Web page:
The 90s were a time when blackouts were normal, and as kids, we would actually enjoy these periods when we could optimize our hide and seek and shadow games with our siblings. We loved to be able to scare each other out of our wits, and the fact that the darkness supported these intentions always helped.
Now, power outages are not as common, but they still happen especially when super typhoons rock the country. Here’s a checklist for typhoon and blackout preps which will hopefully catch us armed when the next one does come. As John F. Kennedy said, “The time to repair the roof is when the sun is shining.” So let’s get our affairs in order and be one less statistic for the disaster-stricken numbers our country keeps in check:
- Trim your trees
Lots of people had their cars fallen on and damaged by trees that got blown by the wind. As much as you can, park your cars away from trees that could possibly fall on it.
Some had their roofs damaged by flailing/falling trees as well. Keep the branches of your trees trimmed so they don’t cause much damage to your property.
- Have candles and flashlights ready
Set aside a place where you keep your candles, matches, flashlights, and batteries. When it gets dark, you’ll know exactly where to access the light.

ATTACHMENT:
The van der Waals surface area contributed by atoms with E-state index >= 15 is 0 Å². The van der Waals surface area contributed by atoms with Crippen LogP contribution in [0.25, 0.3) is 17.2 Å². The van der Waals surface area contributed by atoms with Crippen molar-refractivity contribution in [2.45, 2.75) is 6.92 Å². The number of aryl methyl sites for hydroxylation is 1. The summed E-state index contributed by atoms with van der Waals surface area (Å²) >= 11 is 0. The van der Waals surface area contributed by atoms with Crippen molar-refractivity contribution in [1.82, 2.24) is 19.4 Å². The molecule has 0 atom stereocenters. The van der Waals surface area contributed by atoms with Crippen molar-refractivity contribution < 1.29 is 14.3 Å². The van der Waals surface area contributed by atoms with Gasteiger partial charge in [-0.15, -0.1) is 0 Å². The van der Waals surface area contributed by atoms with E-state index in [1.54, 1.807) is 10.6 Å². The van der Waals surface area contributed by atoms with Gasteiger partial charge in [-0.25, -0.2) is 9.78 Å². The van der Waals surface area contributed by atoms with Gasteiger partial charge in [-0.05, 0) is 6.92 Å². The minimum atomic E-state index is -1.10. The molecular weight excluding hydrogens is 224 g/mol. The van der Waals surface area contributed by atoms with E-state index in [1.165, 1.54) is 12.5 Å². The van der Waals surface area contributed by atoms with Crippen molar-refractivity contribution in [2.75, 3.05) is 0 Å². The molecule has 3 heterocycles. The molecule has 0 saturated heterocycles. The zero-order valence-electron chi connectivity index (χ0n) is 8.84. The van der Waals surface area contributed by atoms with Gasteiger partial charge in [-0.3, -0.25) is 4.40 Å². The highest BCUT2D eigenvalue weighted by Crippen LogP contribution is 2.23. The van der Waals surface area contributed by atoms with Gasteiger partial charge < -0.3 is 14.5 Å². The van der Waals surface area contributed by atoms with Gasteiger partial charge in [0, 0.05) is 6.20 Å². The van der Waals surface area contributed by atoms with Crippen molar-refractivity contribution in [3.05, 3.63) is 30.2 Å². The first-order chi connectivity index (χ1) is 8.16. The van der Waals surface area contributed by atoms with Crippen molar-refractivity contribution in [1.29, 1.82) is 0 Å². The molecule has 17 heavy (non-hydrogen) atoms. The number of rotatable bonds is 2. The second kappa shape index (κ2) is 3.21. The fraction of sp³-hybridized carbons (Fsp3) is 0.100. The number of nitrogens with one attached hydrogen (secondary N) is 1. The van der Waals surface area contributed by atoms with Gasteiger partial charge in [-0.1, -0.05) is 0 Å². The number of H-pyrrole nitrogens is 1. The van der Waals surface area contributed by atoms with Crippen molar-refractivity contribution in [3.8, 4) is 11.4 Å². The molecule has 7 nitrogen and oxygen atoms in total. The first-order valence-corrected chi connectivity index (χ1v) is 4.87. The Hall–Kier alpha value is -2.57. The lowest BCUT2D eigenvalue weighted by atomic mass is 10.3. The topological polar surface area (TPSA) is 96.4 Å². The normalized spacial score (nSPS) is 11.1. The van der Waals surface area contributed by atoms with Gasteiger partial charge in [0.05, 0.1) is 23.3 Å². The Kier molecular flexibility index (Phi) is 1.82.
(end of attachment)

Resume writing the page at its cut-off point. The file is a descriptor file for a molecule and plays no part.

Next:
- Keep your power banks charged.
Drain these once in a while, and if you haven’t used them in a long time, make sure to charge them too, to get the juices running and make sure they have enough capacity to power your gadgets.
- Unplug your devices
Lots of electrically powered gadgets and appliances get grounded from uneven circuit flow. To prevent electric surges when the power comes back on, unplug your devices when the power gets cut. Plug them back in when the electricity comes back. This will avoid the sudden electric surges that damage the gadget/appliance.
- Have a go-bag ready
An emergency bag with all the important items for in case you need to flee immediately is vital. Have water, food, a change of clothes, a towel, a light source, a noisemaker such as a whistle, and other important items for survival in your go bag. You can just grab this in case of immediate peril and be secure in knowing you can last a few days with the stuff you have inside.
- Locate and familiarize yourself with fire extinguishers
There may be fire extinguishers in your home – make sure to know where they are placed, and that you know how to handle them. This can be a lifesaver in case any fire does break out.
- Keep the most important items in your home in high places.
In case your area gets flooded, make sure to keep the most important things in the highest parts of your home. This will give you peace of mind no matter what time of the day the typhoons hit.
These may be basic pointers but it helps to have a reminder for when you need to prepare for these natural disasters. What else did we miss out on? Let us know in the comments!